Standing ovation for musical on Frank McCourt’s anniversary

Anne Sheridan


Anne Sheridan

Minister Jimmy Deenihan, museum owner Una Heaton, the musical composer Adam Howell and Ellen Frey McCourt, Frank's widow at the launch of the musical
As the curtain came up just after 8pm in the Lime Tree Theatre, Malachy McCourt’s eyes were glued to the stage but his thoughts were in another time and place, with his brother Frank.

As the curtain came up just after 8pm in the Lime Tree Theatre, Malachy McCourt’s eyes were glued to the stage but his thoughts were in another time and place, with his brother Frank.

It would have been 3pm back home in New York.

Frank McCourt died a few minutes after 3pm on July 19 in Manhattan - exactly four years to the day and the minute that a musical of his life took to the stage in Limerick. Here they were - at the opening night of an extravaganza about the miserable Irish childhood that made him famous. It was lucky that Frank loved irony, he intimated, because it seemed to find him at every hand’s turn.

The McCourt legacy lives on, but here it was tinged with sadness that the creator wasn’t present to see the latest inspiration of his work, which keeps on giving after 17 years. “I do miss him and I missed him a lot last night,” said Malachy the next day.

On stage in conversation with his brother Alphie, Frank’s widow Ellen, and New York based theatre director George C. Heslin, for the first time, larger-than-life Malachy was short for words. He playfully dismissed his tears saying “my bladder is near my eye”.

“It’s not many people that would have the privilege of Frank McCourt as a brother and a friend. I’m immensely grateful for that. He was a great friend and always will be.”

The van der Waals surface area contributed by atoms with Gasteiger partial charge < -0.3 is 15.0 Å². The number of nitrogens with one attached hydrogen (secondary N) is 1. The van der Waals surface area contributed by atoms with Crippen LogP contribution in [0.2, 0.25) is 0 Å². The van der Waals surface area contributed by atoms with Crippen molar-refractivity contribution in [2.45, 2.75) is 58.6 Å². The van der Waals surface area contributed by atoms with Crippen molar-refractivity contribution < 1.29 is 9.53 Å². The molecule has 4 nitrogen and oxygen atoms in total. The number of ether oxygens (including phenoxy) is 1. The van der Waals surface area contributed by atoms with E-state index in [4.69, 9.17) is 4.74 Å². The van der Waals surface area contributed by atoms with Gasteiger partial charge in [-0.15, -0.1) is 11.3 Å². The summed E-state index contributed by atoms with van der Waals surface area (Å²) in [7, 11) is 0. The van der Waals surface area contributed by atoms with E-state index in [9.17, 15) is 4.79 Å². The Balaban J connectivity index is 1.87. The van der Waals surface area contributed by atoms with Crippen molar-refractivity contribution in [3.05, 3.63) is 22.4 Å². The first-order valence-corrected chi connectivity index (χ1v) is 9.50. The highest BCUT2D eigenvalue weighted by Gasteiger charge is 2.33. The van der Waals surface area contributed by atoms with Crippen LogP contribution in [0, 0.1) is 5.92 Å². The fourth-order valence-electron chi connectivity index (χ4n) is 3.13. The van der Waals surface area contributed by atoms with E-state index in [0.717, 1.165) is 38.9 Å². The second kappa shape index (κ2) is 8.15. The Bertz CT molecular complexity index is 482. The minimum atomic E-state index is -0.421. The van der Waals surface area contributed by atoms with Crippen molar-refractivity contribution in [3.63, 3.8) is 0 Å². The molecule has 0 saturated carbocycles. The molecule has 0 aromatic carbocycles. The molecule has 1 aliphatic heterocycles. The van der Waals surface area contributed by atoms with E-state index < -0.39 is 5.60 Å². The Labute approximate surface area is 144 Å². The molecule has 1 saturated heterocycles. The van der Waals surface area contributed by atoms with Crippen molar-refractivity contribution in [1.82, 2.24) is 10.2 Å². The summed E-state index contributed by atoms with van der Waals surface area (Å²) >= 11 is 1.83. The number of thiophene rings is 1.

Ellen, Alphie and Malachy were of course here to see Angela’s Ashes: A Musical, as were many fans from London and Florida. After receiving great praise in Derby, where it was staged last year by a local theatre company, this was its first showing in Limerick.

The Minister for Arts & Culture Jimmy Deenihan has hinted that it may return to Limerick next year as part of the City of Culture.

Alphie, who was bowled over by the performances and the standing ovation it received, had just one criticism - and that was with the title. “I think of it as ‘the’ musical, not a musical, because I don’t think there will be another one,” he said on the steps of the Frank McCourt museum on Hartstonge Street. Mr Heslin was hoping people would see it on its closing night on Saturday, “because the next place you’re going to see it is on Broadway or the West End.”

Nearby, Ellen planted a kiss on the bust of her late husband and wrapped her arms around him. Sitting in row F (ironically) an hour later she dabbed away the tears with the back of her hand, and put on a smile. “The musical has brought Frank to life on stage. Let’s hope this is the beginning and not the end,” she said at the after party in South’s pub, where Frank famously had his first pint.

Bill Whelan, the Riverdance composer, was there; Denis Allen got out the guitar and sang Limerick You’re a Lady, and the cast of 22 in the musical took the mic and burst into song, much to the surprise of those nestled in corners, having a heretofore quiet pint.

“They say Limerick is a lady, but to me she was a right ‘oul whore for a time. Now she’s a glitzy, glamorous thing,” said Malachy.

Angela’s Ashes: A Musical proved to be what many people thought impossible, and more. It was funny, poignant, sad, with some spine tingling moments, and a sterling young cast who took this story to their hearts and made it their own. It reminded people of the epic story of survival it really is. “Whether you believe in God or not, this was divinely inspired,” said Malachy of the book, adding that the musical is “outstanding”.

Many people remember Angela’s Ashes for the controversy it brought, but this brought home the real hardship and struggle the McCourts faced, as did many families in the Limerick of the 1930s. The struggle was just not financial, it was very much emotional - with the death of three young children, Margaret, Oliver and Eugene - and the powerlessness of their mother Angela to stop them being taken from her, or to stop her husband taking to the drink. “All the years of struggle and strife went into that great masterpiece,” said Labour councillor Tom Shortt, deputising as Mayor of Limerick on the night.

Asked about its enduring appeal, Malachy said: “America is addicted to happy endings”. In Limerick, it was beautifully bittersweet.